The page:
Suu Kyi, an Arctic ecologist at the US Woodwell Climate Research Center, says plans for her project to augment Russian observation capabilities are stuck.
“The instrumentation that was supposed to come out this year has been postponed,” he said, adding that travel plans for his colleagues have been canceled.
The US government has not issued any clear instructions on how to deal with Russian institutions, as opposed to the European position.
A State Department spokesman told Reuters: “We do not blame the Russian people. [for the conflict]And I believe that continued direct engagement with the Russian people is essential – including in the field of science and technology. “
Science as parallel damage
Projects under the 2021 budget with state funding of 22.9 billion rubles ($ 213 million) from the Russian Science Foundation relied on partnerships with India, China, Japan, France, Austria and Germany.
A spokesman for Reuters did not answer questions about how the stagnation in European cooperation would affect his work, saying only that the foundation would “continue to support leading researchers and their research projects.”
European scientists are helping to build Russian research sites near St. Petersburg, including neutron reactors and ion colliers, said Martin Sandhop, coordinator of the EU-funded effort called KremlinPlus.
The facilities will help conduct research in areas such as high-energy physics, biochemistry and physics.
But plans to expand the 25-million-euro project have now been put on hold, and Mr Sandhop’s team is redirecting experts and equipment to European institutions.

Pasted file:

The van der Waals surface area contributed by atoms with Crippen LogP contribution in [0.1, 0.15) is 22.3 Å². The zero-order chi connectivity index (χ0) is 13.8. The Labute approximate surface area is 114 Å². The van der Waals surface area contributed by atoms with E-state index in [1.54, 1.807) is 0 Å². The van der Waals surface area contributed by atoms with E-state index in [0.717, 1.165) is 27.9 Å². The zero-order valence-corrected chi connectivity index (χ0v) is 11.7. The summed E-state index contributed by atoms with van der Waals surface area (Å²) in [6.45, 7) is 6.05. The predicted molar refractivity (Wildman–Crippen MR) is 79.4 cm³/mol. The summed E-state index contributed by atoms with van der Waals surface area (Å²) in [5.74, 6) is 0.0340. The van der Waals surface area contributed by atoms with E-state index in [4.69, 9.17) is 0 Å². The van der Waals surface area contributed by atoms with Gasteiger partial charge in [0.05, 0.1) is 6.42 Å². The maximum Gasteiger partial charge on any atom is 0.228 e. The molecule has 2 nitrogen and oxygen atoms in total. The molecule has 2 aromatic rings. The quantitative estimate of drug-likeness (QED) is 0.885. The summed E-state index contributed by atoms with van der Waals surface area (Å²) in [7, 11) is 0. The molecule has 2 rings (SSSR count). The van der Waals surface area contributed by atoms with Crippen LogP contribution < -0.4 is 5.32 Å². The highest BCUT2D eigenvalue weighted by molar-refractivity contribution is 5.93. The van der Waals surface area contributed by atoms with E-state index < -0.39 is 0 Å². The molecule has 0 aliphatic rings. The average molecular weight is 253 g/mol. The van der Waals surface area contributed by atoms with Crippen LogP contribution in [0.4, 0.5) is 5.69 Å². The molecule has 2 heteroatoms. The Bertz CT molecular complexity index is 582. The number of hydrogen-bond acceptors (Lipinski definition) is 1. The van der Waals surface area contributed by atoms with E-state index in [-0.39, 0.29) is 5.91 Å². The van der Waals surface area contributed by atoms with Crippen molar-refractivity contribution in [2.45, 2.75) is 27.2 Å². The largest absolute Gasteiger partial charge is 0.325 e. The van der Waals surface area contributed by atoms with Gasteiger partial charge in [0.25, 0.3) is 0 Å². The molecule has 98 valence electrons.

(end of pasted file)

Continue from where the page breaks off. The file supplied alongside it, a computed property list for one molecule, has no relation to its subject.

The Kremlin’s neutron detectors are needed for the planned reactor, for example, now in Lund, Sweden.
Even if Russia manages to complete the expansion work, it is not clear how valuable the work would be without the suite of equipment in Western institutions for data analysis.
Efim Khazanov, a physicist at the Nizhny Novgorod Institute of Applied Physics near Moscow, says that without access to European instruments, using high-power lasers to study things like space-time structures in space would be detrimental to our work, which could expand us. Perception of the universe.
Mr Khazanov was among thousands of Russian scientists who signed an open letter, posted on the independent online science publication Trotsky Variant, saying Russia had “destroyed itself for international isolation” with its invasion of Ukraine.
Alexander Sergei, head of the Russian Academy of Sciences, said many Russian scientists had fled the country, according to the state-run Interfax news agency.
The protest letter was temporarily removed from the site after Russia on March 4 passed a law criminalizing “fake news” in Ukraine’s campaign.
On that day, a letter in support of the Russian aggression was published on the website of the state Russian Rectors Union and signed by more than 300 leading scientists, who have since been suspended from membership of the European University Association.
Although foreign funds represent only a small fraction of Russia’s scientific spending, its scientists relied on that money to keep projects and careers afloat.
“These joint research grants helped many Russians,” said Dmitry Streletsky, a Russian geographer at George Washington University in Washington, D.C. – Gloria Dickey and Dasha Afanasiva / Reuters